The latest message from insiders is coming in loud and clear: There may be some hidden gems among the regional banks.
In select cases -- especially those at which insiders' accumulation marks a reversal of their previous behavior -- insiders are stepping up to the plate. And they're doing so at a time when merger integration issues and fears of higher interest rates have had a chilling effect on a number of these stocks, many of which have pulled back to their 200-day moving averages.
The most intriguing of these cases is
. The stock, having peaked at about 35 in mid-April, bottomed near 26 on June 17 before rebounding some 10%. As the share price stumbled, company insiders greeted the pullback by stocking up their own positions. In all, seven insiders picked up a total of 217,333 shares: 49,500 through option exercises, the remainder on the open market.
In an interesting twist, the biggest buyer at Firstar was not long ago an outsider. We last encountered Director David Garvin back in 1998, when his then employer
sold out to
-- which eventually became Firstar. Garvin was a big winner in that transaction. Now a Firstar insider, Garvin is once more buying up his company's stock. Make no mistake, we're much more accustomed to seeing an insider inherited through an acquisition selling stock rather than buying.
Over the years, we've also grown accustomed to insiders frequently selling Star Banc and Firstar. This latest round of buys, at prices so near all-time highs, marks a clear departure -- something we always watch for in this business. And it's happening just as
sorts through Firststar's integration of newly acquired
To be sure, concerns linger in the wake of almost any merger. If nothing else, the recent insider buys provide some solid clues that insiders don't fear the unexpected. This especially seems to be the case because the company confirms that corporate arm-twisting -- that is, loans or executive stock-ownership guidelines -- played no role in the insiders' decisions.
A second regional bank that has our attention is
Old Kent Financial
. As the company was in the process of acquiring
in a stock swap completed on July 9, five insiders picked up 15,085 shares at prices between $46.31 and $47.24 per share. Interesting buys, considering they occurred near all-time highs.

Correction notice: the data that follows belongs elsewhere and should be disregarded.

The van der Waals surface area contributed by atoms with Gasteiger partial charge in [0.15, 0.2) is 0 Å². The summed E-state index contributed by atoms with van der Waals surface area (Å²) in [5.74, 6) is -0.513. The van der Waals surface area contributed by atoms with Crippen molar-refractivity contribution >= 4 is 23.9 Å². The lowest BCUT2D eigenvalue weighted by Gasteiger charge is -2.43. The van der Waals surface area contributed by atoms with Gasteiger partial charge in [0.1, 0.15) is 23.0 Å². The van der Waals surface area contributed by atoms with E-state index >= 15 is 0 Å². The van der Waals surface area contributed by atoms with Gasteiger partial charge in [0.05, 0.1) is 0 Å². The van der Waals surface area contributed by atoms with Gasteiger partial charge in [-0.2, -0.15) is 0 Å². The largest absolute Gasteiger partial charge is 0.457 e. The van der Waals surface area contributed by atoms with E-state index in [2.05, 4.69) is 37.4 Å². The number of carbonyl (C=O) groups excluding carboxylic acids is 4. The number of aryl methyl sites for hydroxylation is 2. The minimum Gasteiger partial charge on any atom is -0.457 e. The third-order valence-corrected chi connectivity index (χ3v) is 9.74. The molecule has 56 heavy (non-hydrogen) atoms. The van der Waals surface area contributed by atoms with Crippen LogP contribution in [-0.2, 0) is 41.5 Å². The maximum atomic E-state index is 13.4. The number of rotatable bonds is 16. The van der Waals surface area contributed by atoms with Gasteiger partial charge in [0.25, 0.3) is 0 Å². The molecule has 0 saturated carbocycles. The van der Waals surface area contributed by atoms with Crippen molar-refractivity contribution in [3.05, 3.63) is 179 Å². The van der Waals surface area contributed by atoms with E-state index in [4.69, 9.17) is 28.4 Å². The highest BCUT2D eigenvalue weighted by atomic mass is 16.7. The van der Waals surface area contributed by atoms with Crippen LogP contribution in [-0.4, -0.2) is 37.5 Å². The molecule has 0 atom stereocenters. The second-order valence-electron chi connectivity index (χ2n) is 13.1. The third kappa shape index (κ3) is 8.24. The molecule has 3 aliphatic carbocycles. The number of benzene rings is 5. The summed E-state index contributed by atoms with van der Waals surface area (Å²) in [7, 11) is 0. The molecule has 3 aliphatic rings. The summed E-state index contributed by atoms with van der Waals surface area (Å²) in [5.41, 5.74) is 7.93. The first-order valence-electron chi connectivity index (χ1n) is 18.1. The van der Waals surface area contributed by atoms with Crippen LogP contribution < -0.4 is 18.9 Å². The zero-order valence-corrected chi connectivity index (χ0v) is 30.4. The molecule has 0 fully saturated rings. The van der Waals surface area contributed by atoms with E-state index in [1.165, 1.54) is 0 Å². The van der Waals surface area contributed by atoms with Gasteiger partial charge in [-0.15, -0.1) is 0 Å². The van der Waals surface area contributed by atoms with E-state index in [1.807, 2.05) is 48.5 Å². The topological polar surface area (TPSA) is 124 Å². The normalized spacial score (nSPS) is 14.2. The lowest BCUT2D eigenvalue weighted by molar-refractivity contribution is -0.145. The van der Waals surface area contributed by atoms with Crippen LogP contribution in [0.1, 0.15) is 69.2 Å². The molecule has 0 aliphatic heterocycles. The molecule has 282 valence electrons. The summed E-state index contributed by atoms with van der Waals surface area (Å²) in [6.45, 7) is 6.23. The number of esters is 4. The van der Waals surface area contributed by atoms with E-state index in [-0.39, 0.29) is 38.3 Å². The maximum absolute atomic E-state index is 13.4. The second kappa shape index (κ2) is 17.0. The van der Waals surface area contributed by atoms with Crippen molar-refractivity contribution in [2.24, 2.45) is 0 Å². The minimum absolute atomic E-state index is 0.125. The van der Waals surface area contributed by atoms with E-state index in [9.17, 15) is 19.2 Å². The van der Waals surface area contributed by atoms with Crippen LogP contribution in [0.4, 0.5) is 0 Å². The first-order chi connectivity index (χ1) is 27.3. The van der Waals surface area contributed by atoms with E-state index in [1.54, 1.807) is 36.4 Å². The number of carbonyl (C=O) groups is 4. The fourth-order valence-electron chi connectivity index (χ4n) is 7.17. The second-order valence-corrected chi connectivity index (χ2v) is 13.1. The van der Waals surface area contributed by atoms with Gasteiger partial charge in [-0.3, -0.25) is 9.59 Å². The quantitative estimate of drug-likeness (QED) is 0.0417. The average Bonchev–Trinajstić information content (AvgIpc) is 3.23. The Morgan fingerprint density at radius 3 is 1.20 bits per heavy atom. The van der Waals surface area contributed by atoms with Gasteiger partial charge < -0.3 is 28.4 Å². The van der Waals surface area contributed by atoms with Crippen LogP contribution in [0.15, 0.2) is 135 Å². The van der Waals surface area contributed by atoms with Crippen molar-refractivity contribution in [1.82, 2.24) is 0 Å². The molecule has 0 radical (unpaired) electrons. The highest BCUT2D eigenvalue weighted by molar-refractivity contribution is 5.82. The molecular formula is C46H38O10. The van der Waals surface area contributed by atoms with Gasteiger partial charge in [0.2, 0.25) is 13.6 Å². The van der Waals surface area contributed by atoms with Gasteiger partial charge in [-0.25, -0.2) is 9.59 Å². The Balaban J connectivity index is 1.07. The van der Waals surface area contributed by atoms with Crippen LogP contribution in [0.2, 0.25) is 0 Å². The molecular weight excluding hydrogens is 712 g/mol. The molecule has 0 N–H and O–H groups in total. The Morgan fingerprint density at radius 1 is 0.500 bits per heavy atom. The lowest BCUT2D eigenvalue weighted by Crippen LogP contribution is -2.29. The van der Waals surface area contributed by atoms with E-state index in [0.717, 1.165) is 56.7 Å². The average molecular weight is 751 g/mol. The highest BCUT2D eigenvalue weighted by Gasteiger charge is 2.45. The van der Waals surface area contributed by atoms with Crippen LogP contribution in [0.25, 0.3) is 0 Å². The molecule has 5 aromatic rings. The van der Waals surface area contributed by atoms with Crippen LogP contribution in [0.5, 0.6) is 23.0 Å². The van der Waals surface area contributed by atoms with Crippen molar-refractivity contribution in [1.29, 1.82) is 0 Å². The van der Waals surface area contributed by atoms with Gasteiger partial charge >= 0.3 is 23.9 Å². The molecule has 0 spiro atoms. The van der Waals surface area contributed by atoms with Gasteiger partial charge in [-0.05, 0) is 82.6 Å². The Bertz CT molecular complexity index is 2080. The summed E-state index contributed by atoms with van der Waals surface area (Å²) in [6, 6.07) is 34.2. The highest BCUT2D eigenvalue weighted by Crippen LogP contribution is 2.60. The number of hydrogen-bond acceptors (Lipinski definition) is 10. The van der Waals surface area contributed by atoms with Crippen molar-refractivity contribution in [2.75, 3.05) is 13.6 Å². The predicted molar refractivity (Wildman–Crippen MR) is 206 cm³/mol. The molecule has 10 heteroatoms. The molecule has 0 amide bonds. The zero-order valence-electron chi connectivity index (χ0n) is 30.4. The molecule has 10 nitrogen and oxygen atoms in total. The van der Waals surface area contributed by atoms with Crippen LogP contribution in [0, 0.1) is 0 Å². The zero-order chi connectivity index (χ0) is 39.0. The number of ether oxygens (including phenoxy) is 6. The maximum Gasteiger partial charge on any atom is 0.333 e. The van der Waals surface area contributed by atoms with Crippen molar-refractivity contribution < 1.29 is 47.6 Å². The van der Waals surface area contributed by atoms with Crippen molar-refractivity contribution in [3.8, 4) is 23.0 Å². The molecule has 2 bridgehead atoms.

But even more interesting is that insiders from the acquired company, CFSB, also picked up shares in advance of the deal: Eight insiders exercised options to acquire a little more than 280,000 CFSB shares. (Nothing illegal here. Insiders aren't penalized for exercising their options, even if they act before a deal is done.)
What's more, many of these were nonqualified options, and there are tax consequences associated with the exercise of nonqualified options. Specifically, by exercising nonqualified options -- and not selling the underlying shares -- insiders pay capital gains tax on their paper gain, even if that gain is subsequently wiped out by any fall in share price. This would hold even after conversion to Old Kent shares.
Clearly -- with CFSB trading as a proxy for Old Kent shares at the time the insiders exercised their options -- the option exercises implied a great deal of insider confidence in the post-deal performance of Old Kent shares.
The insiders' confidence at both banks is refreshing, particularly because it occurred at a time when executives inherited from acquired firms so often take the money and run.
Bob Gabele has been tracking and analyzing insider trading since 1978, most recently for First Call/Thomson Financial. This column is not meant as investment advice; it is instead meant to provide insight into the methods of insider trading. At time of publication, Gabele held no position in any of the companies discussed in this column, although holdings can change at any time. Under no circumstances does the information in this column represent a recommendation to buy or sell stocks. Gabele appreciates your feedback at